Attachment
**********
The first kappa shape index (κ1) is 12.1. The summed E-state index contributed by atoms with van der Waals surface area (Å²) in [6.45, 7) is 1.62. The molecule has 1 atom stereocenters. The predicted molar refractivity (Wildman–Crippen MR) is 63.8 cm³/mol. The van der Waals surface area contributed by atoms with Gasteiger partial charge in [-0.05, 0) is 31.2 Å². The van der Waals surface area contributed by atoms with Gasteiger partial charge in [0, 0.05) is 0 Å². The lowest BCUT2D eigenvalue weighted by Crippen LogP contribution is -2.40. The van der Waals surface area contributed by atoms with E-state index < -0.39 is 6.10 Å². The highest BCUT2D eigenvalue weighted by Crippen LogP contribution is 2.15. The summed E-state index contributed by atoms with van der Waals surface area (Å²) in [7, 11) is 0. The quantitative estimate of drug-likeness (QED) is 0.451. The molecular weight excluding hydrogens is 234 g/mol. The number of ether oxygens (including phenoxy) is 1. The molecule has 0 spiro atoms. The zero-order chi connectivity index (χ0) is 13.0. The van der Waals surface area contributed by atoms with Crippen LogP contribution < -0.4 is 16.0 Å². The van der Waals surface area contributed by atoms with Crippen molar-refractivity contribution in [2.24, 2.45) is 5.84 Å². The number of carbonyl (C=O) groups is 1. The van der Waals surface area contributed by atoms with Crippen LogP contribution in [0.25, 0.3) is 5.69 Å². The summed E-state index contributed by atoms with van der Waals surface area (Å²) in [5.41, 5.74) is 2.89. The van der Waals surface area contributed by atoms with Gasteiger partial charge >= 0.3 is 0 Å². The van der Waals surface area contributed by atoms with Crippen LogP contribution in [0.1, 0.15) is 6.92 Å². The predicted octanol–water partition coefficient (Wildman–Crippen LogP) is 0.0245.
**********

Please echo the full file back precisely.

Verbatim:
The first kappa shape index (κ1) is 12.1. The summed E-state index contributed by atoms with van der Waals surface area (Å²) in [6.45, 7) is 1.62. The molecule has 1 atom stereocenters. The predicted molar refractivity (Wildman–Crippen MR) is 63.8 cm³/mol. The van der Waals surface area contributed by atoms with Gasteiger partial charge in [-0.05, 0) is 31.2 Å². The van der Waals surface area contributed by atoms with Gasteiger partial charge in [0, 0.05) is 0 Å². The lowest BCUT2D eigenvalue weighted by Crippen LogP contribution is -2.40. The van der Waals surface area contributed by atoms with E-state index < -0.39 is 6.10 Å². The highest BCUT2D eigenvalue weighted by Crippen LogP contribution is 2.15. The summed E-state index contributed by atoms with van der Waals surface area (Å²) in [7, 11) is 0. The quantitative estimate of drug-likeness (QED) is 0.451. The molecular weight excluding hydrogens is 234 g/mol. The number of ether oxygens (including phenoxy) is 1. The molecule has 0 spiro atoms. The zero-order chi connectivity index (χ0) is 13.0. The van der Waals surface area contributed by atoms with Crippen LogP contribution < -0.4 is 16.0 Å². The van der Waals surface area contributed by atoms with Crippen molar-refractivity contribution in [2.24, 2.45) is 5.84 Å². The number of carbonyl (C=O) groups is 1. The van der Waals surface area contributed by atoms with Crippen LogP contribution in [0.25, 0.3) is 5.69 Å². The summed E-state index contributed by atoms with van der Waals surface area (Å²) in [5.41, 5.74) is 2.89. The van der Waals surface area contributed by atoms with Gasteiger partial charge >= 0.3 is 0 Å². The van der Waals surface area contributed by atoms with Crippen LogP contribution in [0.1, 0.15) is 6.92 Å². The predicted octanol–water partition coefficient (Wildman–Crippen LogP) is 0.0245.